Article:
You’re actually supporting hate campaigns on a whole lot of other good stuff, without even knowing it.

Here’s what you’re effectively condemning if you’re one of the many misguided souls who thinks “SeaWorld should close:”


The impacts of habitat loss and poaching on Neotropical parrots

Photo by: Jose Luis Tella.

Written by: David Waugh, Loro Parque Fundación


It is a sombre thought that your favourite parrot species has a high chance of being threatened with extinction in the wild. Sadly, 28 per cent of all parrot species are classified as Threatened under IUCN (International Union for the Conservation of Nature) criteria, making them one of the most imperilled bird families in the world.

Agriculture, logging, hunting, and trapping for the pet trade markets are all major threats to parrots, with the highest percentage of threatened species – 37 per cent – being found in the Neotropical region. Here, the high numbers of parrots sold in markets of large South American cities is evidence that capture can be to satisfy the domestic demand for pets. Without doubt the poaching of parrots constitutes a major threat, but the relative impacts of domestic consumption versus international trade still require greater clarity.

Study shows zoos and aquariums dramatically increase information needed to help save species



The Species Knowledge Index maps what we know for 32,411 known species of mammals, birds, reptiles, and amphibians - in this case, with an eightfold gain after adding data from the Zoological Information Management System curated by 1200 zoos and aquariums worldwide. Credit: Species360 Conservation Science Alliance

Despite volumes of data currently available on mankind, it is surprising how little we know about other species. A paper published this week in the journal Proceedings of the National Academy of Sciences (PNAS) confirms that critical information, such as fertility and survival rates, is missing from global data for more than 98 percent of known species of mammals, birds, reptiles, and amphibians.

It's a gap with far-reaching implications for conservationists seeking to blunt the impact of the Earth's sixth mass extinction event. Scientists working worldwide on behalf of IUCN Red List, IUCN Species Survival Commission, Convention on International Trade in Endangered Species of Flora and Fauna (CITES), TRAFFIC, Monitor, and others, require demographic data to assess species populations and intervene where needed.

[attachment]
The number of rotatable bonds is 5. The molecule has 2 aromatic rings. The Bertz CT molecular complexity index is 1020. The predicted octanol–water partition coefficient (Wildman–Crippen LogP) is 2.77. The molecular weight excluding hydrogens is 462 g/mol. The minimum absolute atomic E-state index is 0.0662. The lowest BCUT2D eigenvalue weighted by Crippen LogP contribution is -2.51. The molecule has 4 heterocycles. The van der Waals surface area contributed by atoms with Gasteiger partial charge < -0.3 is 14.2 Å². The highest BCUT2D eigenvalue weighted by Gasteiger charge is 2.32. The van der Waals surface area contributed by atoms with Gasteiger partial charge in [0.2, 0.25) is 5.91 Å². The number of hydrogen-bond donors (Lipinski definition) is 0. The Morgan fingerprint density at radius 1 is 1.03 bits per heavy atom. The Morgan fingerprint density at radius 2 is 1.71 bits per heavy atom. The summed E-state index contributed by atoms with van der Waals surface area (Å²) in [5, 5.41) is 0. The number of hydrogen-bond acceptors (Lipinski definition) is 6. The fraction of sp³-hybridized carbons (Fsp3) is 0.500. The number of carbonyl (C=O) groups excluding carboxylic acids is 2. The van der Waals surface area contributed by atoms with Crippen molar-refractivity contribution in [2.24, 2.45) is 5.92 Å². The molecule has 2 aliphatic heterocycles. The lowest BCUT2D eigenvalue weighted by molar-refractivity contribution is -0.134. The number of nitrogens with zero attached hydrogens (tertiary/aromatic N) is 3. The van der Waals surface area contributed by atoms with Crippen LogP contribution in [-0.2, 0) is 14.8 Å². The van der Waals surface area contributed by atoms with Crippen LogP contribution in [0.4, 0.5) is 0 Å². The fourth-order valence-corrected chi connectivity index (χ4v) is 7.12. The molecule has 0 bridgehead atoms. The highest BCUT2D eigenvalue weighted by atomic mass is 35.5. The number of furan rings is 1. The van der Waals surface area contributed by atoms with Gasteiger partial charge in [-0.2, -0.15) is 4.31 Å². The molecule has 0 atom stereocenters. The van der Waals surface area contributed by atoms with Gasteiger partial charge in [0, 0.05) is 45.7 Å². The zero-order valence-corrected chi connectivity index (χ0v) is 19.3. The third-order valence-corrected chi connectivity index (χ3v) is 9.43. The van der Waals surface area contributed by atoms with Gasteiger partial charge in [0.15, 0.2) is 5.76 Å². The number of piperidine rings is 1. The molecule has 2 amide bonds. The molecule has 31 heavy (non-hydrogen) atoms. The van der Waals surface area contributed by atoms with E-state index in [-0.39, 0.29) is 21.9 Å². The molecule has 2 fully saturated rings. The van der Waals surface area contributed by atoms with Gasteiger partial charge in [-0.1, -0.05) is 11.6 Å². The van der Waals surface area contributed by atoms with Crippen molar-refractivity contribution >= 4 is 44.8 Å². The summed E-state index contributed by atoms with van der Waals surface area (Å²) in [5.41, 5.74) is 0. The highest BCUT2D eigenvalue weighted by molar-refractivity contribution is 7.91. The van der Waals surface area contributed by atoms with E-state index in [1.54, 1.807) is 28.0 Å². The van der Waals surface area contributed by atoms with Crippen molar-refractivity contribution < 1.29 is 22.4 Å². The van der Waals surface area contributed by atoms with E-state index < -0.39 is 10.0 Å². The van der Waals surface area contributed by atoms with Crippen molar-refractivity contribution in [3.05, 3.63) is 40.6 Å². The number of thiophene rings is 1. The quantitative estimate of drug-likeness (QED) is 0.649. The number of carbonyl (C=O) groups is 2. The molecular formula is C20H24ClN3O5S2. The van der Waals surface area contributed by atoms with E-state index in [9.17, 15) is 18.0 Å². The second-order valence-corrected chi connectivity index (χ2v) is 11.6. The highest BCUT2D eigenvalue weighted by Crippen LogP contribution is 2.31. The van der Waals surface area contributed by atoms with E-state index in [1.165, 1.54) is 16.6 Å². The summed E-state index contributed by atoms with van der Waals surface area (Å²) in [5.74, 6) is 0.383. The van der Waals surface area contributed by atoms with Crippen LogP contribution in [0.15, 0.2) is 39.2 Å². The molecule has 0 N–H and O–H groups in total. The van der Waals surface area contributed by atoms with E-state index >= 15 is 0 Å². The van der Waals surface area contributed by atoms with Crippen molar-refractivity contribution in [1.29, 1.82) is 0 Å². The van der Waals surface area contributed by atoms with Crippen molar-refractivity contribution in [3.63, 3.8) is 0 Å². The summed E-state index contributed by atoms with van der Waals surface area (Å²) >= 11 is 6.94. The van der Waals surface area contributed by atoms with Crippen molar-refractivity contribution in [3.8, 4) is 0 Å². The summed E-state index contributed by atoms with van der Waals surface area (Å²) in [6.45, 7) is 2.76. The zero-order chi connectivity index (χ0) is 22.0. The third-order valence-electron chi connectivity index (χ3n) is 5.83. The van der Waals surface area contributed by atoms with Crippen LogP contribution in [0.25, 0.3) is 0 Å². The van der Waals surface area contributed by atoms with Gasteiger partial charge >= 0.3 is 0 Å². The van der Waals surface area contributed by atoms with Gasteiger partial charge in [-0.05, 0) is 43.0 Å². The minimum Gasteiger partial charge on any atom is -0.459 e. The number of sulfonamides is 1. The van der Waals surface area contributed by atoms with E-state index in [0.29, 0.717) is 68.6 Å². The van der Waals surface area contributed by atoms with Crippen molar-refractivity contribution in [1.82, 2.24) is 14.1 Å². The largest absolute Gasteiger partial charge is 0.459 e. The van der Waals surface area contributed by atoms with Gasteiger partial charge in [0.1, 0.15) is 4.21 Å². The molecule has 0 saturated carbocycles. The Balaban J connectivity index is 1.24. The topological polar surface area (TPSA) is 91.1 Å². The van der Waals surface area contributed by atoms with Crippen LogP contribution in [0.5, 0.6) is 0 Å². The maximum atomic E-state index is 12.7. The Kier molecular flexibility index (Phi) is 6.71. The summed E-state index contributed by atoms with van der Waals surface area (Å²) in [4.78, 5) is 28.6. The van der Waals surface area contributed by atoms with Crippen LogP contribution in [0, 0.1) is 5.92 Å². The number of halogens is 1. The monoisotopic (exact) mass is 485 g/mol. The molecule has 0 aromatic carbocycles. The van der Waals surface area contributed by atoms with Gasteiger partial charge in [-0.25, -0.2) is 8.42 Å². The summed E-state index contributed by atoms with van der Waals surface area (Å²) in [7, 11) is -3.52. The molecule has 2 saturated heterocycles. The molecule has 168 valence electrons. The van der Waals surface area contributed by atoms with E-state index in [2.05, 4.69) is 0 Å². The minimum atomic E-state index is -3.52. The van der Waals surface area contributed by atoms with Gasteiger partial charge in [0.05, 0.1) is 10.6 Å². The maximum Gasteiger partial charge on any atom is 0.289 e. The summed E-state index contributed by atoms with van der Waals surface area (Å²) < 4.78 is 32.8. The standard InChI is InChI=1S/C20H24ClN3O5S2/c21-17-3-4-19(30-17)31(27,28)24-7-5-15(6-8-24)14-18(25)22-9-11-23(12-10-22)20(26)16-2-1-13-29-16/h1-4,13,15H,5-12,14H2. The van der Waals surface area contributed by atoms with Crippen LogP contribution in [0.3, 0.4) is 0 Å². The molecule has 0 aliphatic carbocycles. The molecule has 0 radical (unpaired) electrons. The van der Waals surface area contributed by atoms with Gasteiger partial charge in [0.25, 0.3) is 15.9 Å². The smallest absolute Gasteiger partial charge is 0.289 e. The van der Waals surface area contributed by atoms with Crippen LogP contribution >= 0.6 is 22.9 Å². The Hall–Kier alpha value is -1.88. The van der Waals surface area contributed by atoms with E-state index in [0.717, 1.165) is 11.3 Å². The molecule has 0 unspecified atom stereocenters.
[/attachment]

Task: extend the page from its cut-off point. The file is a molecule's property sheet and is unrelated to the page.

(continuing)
"It seems inconceivable. Yet scientists tasked with saving species often have to power through with best-guess assumptions that we hope approximate reality," said lead researcher and Species360 Conservation Science Alliance director Dalia A. Conde.


Source: Kai Zheng, Staff Writer April 12, 2019 Filed under Columns, Opinion. 

One of my earliest memories as a kid was running through the gates of the San Francisco Zoo, right as the doors opened. The drizzling Bay Area weather wasn’t enough to stop me from spending the entire day there, parents willing.

For as long as I can remember, I’ve been fascinated by animals. A perfect ending to a day at the zoo was coming home and binging nature programs like “The Crocodile Hunter,” “Zoboomafoo” or “Walking with Dinosaurs.” 

I often get negative feedback when I tell people I volunteer at the Santa Barbara Zoo.

Many people are under the misapprehension that zoos are more in line with a circus— a place where animals are kept for the amusement of the general public instead of living life in their natural habitat.

But that simply isn’t the case.



Orca Morgan, a well-known name that has regularly appeared on the website of VTL Photography. In 2014, 2015, and 2016 we visited Morgan in Loro Parque to see how she was doing. In recent years there has been much commotion around the killer whale, and there still is. In the meantime a lot has changed for Morgan, she has grown a lot bigger and she is the mother of little Ula. Halfway through January, reports came out in which activists claimed that little Ula was possibly seriously ill. So it’s time for a new update!

At the end of February we traveled specifically to Tenerife to visit Loro Parque. After all the reporting about Morgan and Ula we wanted to see how the animals were doing. To know exactly how mother and calf are doing, we had a conversation with Dr. Javier Almunia, director of the Loro Parque Foundation. In this blog we will talk extensively about Morgan and Ula and we will share some details we discussed with Dr. Javier Almunia! For all our international followers we have translated the blog into English.